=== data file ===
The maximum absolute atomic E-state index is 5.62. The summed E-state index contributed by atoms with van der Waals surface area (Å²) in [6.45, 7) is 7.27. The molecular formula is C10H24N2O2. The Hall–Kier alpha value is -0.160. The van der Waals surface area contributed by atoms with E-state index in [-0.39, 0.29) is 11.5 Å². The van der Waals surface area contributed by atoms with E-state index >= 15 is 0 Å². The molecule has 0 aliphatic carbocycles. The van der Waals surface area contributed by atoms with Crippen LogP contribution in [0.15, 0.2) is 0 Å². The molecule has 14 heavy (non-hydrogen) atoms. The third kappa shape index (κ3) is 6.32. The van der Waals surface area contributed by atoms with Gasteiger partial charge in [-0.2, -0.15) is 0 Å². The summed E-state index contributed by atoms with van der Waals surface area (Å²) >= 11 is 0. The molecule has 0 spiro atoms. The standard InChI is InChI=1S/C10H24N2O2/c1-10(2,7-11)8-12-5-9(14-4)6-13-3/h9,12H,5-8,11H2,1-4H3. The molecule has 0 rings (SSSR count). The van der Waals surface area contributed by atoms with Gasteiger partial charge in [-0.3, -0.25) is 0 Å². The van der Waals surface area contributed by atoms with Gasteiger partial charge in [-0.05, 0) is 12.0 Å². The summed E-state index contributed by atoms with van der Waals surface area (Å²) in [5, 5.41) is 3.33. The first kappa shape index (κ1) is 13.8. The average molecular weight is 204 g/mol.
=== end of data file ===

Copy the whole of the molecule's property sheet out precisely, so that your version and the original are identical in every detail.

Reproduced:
The maximum absolute atomic E-state index is 5.62. The summed E-state index contributed by atoms with van der Waals surface area (Å²) in [6.45, 7) is 7.27. The molecular formula is C10H24N2O2. The Hall–Kier alpha value is -0.160. The van der Waals surface area contributed by atoms with E-state index in [-0.39, 0.29) is 11.5 Å². The van der Waals surface area contributed by atoms with E-state index >= 15 is 0 Å². The molecule has 0 aliphatic carbocycles. The van der Waals surface area contributed by atoms with Crippen LogP contribution in [0.15, 0.2) is 0 Å². The molecule has 14 heavy (non-hydrogen) atoms. The third kappa shape index (κ3) is 6.32. The van der Waals surface area contributed by atoms with Gasteiger partial charge in [-0.2, -0.15) is 0 Å². The summed E-state index contributed by atoms with van der Waals surface area (Å²) >= 11 is 0. The molecule has 0 spiro atoms. The standard InChI is InChI=1S/C10H24N2O2/c1-10(2,7-11)8-12-5-9(14-4)6-13-3/h9,12H,5-8,11H2,1-4H3. The molecule has 0 rings (SSSR count). The van der Waals surface area contributed by atoms with Gasteiger partial charge in [-0.3, -0.25) is 0 Å². The van der Waals surface area contributed by atoms with Gasteiger partial charge in [-0.05, 0) is 12.0 Å². The summed E-state index contributed by atoms with van der Waals surface area (Å²) in [5, 5.41) is 3.33. The first kappa shape index (κ1) is 13.8. The average molecular weight is 204 g/mol.